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‘Persons connected with Russia’ – ICAEW seeks clarification

Author: ICAEW Insights

Published: 15 Aug 2022

Members and member firms have voiced concerns about the interpretation of recent legislation regarding prohibition of certain services and its practical effects.

Regulation 54C of the Russia (Sanctions) (EU Exit) (Amendment) (No.14) Regulations 2022 prohibit the direct or indirect provision of certain defined services (including “accountancy services”) to “persons connected with Russia”. 

Concerns have been raised about the definition of some of the services used in the The Russia (Sanctions) (EU Exit) (Amendment) (No. 14) Regulations 2022 around the meaning (and practical effect) of the term “indirect”.

The UK Government has issued Statutory Guidance on the regulations (last updated on 21 July 2022). The guidance states that: “The definition of accounting services is based on the Provisional Central Product Classification (CPC) Codes 1991 and includes CPC 86212 Accounting Review Services, CPC 86213 Compilation of Financial Statements services, CPC 86219 Other Accounting Services and CPC 86220 Bookkeeping Services, except tax returns.

“The definitions of business and management consulting and public relations services are based on Extended Balance of Payments Services classification (EBOPS) 2010 and includes EBOPS – Business and management consulting and public relations services includes advisory, guidance and operational assistance services provided to businesses for business policy and strategy, and the overall planning, structuring and control of an organisation.”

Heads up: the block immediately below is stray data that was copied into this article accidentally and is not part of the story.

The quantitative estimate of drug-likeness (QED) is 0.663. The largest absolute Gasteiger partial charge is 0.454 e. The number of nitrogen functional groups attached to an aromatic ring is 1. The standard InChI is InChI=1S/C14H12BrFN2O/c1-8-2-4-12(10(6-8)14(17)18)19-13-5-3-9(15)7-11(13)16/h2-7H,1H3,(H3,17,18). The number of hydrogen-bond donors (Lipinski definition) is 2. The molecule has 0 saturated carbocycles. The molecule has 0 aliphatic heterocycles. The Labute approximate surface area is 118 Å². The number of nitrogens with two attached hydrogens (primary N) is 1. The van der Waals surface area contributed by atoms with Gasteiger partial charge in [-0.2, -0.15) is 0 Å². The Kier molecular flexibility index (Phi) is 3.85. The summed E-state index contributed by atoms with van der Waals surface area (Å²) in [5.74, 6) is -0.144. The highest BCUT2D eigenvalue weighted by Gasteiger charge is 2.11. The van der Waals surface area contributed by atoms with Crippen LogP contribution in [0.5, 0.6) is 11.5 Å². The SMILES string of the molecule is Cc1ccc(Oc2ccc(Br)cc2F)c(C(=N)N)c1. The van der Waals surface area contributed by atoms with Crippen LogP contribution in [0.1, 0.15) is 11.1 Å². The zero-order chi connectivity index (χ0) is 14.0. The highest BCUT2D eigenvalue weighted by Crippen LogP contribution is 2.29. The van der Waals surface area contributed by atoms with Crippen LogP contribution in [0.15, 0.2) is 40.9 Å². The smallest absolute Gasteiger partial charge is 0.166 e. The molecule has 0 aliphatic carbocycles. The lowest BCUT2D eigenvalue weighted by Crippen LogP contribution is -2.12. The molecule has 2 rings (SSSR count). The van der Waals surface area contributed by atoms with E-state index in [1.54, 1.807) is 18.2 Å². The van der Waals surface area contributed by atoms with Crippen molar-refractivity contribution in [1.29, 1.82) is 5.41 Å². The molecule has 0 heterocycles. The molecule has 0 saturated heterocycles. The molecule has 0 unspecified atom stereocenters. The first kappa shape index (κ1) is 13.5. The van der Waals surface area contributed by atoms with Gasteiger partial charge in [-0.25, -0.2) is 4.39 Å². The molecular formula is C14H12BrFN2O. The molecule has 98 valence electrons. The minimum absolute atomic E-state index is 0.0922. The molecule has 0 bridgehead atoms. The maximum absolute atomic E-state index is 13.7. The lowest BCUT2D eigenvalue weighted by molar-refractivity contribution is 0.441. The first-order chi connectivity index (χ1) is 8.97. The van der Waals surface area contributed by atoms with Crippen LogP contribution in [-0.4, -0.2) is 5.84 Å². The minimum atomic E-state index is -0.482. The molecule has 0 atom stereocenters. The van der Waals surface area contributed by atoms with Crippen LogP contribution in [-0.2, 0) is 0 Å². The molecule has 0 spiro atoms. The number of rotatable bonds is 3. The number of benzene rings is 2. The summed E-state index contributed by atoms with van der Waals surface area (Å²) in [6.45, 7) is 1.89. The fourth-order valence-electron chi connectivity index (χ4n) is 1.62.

The guidance states that the definitions used in the legislation are “based on” the classifications used in the CPC Codes 1991 and EBOPS 2010. The accounting classifications referred to in the guidance do not cover tax (which are dealt with in separate classifications). 

While it might be possible to mount an argument that services which are not explicitly referred to in the statutory guidance should be excluded from the prohibition by implication, it is important to note that the legislation does not itself refer to (or explicitly incorporate) these classifications. 

Regulation 54D defines the services that are prohibited, and it is this definition that must be complied with.

As such, it is possible that the definition of services in regulation 54D might be potentially wider than the matters listed in these classifications.

It is therefore important that anyone who might be providing services to “persons connected with Russia”:

  1. should break down the actual services being provided into constituent parts and analyse them carefully; and
  2. should obtain legal advice, tailored to their explicit circumstances, to ensure that they do not inadvertently fall foul of the prohibition on providing the defined services, with the potential criminal and reputational consequences that might follow. 

If in doubt, or if the legal advice is that the service would fall under the prohibition, then consideration may be given to applying for a licence to provide the service. However, the very limited circumstances in which a licence may be granted and the short time frames applicable should be noted.

Firms that do not have previous (or extensive) experience of providing services to “persons connected to Russia” should exercise particular caution if they are approached to do so by new clients.

Recent guidance issued by OFSI and US authorities in relation to red flags for potential sanctions evasion, can be found at the following links:

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